The secret to prepare perfect slags? Heat them up properly in a microwave, before serving.
Of course that’s a (lazy) joke, based on the fact that it is quite natural to associate the words “microwave heating” to the act of preparing food at home. No kitchen oven is part of the story here, but as surprising as it may sound, what claimed above is actually a good recipe for some metallurgical processes, especially the ones CHROMIC is interested in.
Indeed, we should start by pointing out a not very well known fact: microwave energy is not only used to warm up meals, instead, it has a wide range of industrial applications. For instance, it is used in the pharmaceutical industry to remove moisture from powder substances and in the materials supply industry to permit the addition of different types of coatings to plastic and rubber materials. It is also exploited in agriculture for drying of grain and as a thermal process to eliminate bacteria from commercial food. The list is far from being exhaustive.
Within the CHROMIC project, microwave energy is used to crack in a specific, smart, way the slags before they enter the comminution step – the phase in which the slags undergo various crushing and grinding procedures, in order to free fractions of valuable materials from them.
Pre-treating the slags with microwaves makes comminution much more efficient and less energy consuming. Let’s see how.
Microwaves are electromagnetic radiations, with wavelengths ranging from one meter to one millimeter (thus frequencies ranging from 300Hz to 300GHz).
When some material is irradiated by microwaves, it may happen that the electric field carried by the radiation sets in motion the molecules and/or ions within the material. That occurs in so-called dielectric materials, which are characterized by a polar structure of their molecules/atoms.
In a dielectric, molecules start to rotate continuously trying to align with the oscillating electric field provided by the microwaves. Rotating molecules then collide with each other distributing their kinetic energy in the material. As temperature is related to motion (it is actually a measure of the average kinetic energy of the molecules and atoms in a material), the dielectric heats up.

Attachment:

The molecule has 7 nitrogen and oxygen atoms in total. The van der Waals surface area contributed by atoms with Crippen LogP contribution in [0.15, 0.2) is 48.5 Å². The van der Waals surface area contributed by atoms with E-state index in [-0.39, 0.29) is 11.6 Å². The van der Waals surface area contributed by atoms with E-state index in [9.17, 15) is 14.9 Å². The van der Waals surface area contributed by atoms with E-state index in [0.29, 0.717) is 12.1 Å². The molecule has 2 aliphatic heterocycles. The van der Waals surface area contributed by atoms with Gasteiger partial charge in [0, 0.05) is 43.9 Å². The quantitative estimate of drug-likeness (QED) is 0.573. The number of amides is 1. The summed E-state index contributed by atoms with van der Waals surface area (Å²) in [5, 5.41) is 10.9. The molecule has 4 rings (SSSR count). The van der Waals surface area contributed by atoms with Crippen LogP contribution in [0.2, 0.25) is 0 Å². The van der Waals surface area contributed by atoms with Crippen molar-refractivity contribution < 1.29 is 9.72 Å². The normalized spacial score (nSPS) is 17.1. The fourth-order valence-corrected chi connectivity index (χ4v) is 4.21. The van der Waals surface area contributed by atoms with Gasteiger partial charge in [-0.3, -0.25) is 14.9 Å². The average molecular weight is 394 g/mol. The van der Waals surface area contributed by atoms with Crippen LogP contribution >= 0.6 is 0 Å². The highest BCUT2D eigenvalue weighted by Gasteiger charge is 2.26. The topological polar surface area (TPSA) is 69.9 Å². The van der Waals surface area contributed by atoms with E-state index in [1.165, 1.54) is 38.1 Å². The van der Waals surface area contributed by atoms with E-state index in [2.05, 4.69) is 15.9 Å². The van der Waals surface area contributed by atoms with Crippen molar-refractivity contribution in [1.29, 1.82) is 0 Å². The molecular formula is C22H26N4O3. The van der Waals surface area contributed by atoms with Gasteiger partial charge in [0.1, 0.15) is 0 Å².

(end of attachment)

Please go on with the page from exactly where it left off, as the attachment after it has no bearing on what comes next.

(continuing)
As mentioned above, not all materials are dielectric. Some, as many plastics, are transparent to microwave radiation, meaning that microwaves pass through the material without being absorbed; others, like metals, do instead reflect microwaves. This different behavior means that when some material is a mixture of different substances, part of it will be heated up by the microwaves and part won’t. That is the effect – called “selective heating” – exploited in CHROMIC.
As the slags to be treated in the project are composed of various substances with different microwave absorption properties, the application of an intense microwave radiation generates a very fast temperature gradient within them, which forms strong compressive forces resulting in microscopic cracks at the boundary layer of the different substances. Slags treated with this procedure are fractured in a way such that it is easier to reach the valuable metals inside them in the next stages.
Especially for comminution, that allows to significantly reduce the power needed for grinding, which otherwise would be a very energy consuming process.
Allowing to save energy and improve efficiency in subsequent steps is not the only merit of microwave heating: In fact, this is an extremely economical and environment friendly procedure on its own. This is mostly due to the fact that microwave absorption acts as an internal heat source (the material itself), which means no exhaust gases are produced, no heat is dispersed in the environment, yields are generally higher and the use of electrical energy is very efficient.
The microwave heating process takes place in machines that may operate at the same 2.45GHz frequency as the microwave ovens used at home to warm up a cup of milk. The main difference is that these apparatuses are much more powerful and significantly larger. As a minimal setup, they are composed of electromagnetic-shielded chambers where the material is subjected to microwave irradiation, and one or more wave sources called magnetrons.
Within CHROMIC, such (and much more sophisticated) equipments are operated by MEAM (Microwave Energy Application Management), a partner of the project and a long experience provider in the microwave technology industrial sector.
Hopefully, by now the link between slags and microwave heating should make much sense. In light of that, we can rephrase the opening sentence in a more appropriate way: A very smart way to pre-treat slags? Crack them through selective heating by means of microwave energy transfer, before handing them to the comminution stage of metal recovery.
(Image credits: MEAM official website)